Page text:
London Mayor Boris Johnson urged British government ministers to join the campaign to leave the European Union in a newspaper interview on Saturday, again defying Prime Minister and fellow Conservative David Cameron.
A political showman who is widely thought to be keen to succeed Cameron, Johnson said he wanted to change the minds of the majority of cabinet ministers who favour voting to remain in the EU in a June 23 referendum on the issue.
“People should look at the arguments. I have huge respect for what the Prime Minister is saying. But people I think should think about the arguments,” Johnson told the Telegraph.
- Varun Gandhi Under Attack Over Defence Deals: Here’s How
- This Diwali, Let Blind Students Brighten Up your Homes With Candles & Diyas
- CBI Files Supplementary Chargesheet In Sheena Bora Murder Case
- Soha Ali Khan And Vir Das Starrer 31st October Audience Reaction
- Sahara Chief Subrata Roy’s Parole Extended Till November 28
- Simple Tips To Secure Your Debit Card From Fraudsters
- New Zealand & India Team Being Welcomed In Chandigarh
- Mumbai Call Centre Scam: All You Need To Know
- Jammu Kashmir Chief Minister Mehbooba Mufti Appeals To Police: Here’s What She Said
- Shocker From Ahmedabad: Find Out What Happened
- Bigg Boss 10 Day 3 Review: Celebs Fail To Do Well in First Task
- Airtel Offers 10GB Data At Rs 259 For New 4G Smartphone Users
- Aamir Khan Starrer Dangal’s Trailer Launched: First Impressions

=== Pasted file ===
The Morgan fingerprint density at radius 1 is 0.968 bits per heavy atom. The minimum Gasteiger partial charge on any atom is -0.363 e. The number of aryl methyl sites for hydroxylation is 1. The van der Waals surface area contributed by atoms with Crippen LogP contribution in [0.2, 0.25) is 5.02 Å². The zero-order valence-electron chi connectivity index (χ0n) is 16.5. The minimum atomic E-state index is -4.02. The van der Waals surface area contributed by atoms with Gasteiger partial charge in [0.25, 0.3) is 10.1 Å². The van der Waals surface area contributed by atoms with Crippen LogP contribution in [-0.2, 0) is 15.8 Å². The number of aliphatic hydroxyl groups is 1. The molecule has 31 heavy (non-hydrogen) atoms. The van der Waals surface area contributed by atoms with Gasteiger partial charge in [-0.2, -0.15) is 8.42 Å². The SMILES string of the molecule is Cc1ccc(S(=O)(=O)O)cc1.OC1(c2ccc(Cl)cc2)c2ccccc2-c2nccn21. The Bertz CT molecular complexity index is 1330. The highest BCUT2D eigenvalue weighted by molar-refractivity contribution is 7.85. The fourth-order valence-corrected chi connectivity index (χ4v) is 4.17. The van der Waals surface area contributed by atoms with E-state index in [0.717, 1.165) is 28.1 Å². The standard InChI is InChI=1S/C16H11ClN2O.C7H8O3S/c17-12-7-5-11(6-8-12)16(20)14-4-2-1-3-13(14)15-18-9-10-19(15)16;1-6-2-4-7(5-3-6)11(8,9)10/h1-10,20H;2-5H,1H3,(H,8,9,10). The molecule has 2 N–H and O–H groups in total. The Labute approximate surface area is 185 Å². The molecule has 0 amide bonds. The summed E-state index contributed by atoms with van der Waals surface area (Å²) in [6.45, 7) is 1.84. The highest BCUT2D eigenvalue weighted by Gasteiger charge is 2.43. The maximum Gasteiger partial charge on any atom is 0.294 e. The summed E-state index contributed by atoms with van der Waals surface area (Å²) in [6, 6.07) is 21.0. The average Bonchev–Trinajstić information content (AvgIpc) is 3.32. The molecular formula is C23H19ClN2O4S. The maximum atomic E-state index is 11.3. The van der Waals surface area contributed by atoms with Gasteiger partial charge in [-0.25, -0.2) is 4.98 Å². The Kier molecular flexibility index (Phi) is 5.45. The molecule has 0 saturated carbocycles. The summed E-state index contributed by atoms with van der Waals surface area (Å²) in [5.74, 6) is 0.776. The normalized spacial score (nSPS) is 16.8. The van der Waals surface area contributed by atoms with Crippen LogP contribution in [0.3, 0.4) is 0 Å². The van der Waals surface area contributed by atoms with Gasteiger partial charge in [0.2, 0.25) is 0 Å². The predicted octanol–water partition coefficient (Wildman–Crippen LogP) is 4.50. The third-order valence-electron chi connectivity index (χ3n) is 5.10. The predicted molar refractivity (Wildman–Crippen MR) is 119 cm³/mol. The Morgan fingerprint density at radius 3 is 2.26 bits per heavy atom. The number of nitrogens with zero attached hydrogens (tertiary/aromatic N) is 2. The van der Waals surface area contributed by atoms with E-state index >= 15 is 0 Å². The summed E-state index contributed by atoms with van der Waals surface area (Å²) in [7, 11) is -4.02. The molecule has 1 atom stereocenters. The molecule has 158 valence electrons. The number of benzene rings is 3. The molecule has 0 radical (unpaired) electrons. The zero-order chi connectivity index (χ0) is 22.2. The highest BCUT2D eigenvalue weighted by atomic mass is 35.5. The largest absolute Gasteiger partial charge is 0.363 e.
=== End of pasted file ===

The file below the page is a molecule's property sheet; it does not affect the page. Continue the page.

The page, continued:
- TMC Supporters Attack BJP Leader Babul Supriyo
- Sri Lankan Navy Apprehends 20 Indian Fishermen
- Ex-London mayor Johnson says UK government needs to spell out Brexit benefits
- Preparing for Brexit, Britain may see new PM by early September
- Boris Johnson assures British access to EU single market
- David Cameron's resignation to set off leadership scramble
- EU not accountable enough to the people it's meant to serve: Boris Johnson
- London Mayor Boris Johnson backs Britain leaving 28-nation EU
In a separate interview with the Times newspaper, Johnson dismissed the argument that a “leave” vote could spark last-ditch talks to achieve a better settlement for Britain inside the EU, resulting in a second referendum. Asked whether there could be another referendum, Johnson told the paper: “No. Out is out.”
Last week he had appeared to leave open the prospect of a second vote, arguing that the EU “only really listen to a population when it says No”. That prompted Cameron to tell parliament on Monday that the idea of a second referendum was one “for the birds”.
Opinion polls have differed about the likely outcome of the referendum, with the uncertainty sending sterling to a seven-year low against the dollar this week.
The latest poll, published on Friday by ORB for the Independent newspaper, showed support for the “out” campaign had risen to 52 percent from 48 percent from a month ago, while support to stay in the EU had fallen to 48 percent from 52 percent.
Cameron and Johnson have been friends since attending Oxford University together in the 1980s, but also rivals. In a thinly veiled jab at Johnson over the referendum, Cameron also told parliament on Monday: “I am not standing for re-election, I have no other agenda than what is best for our country.”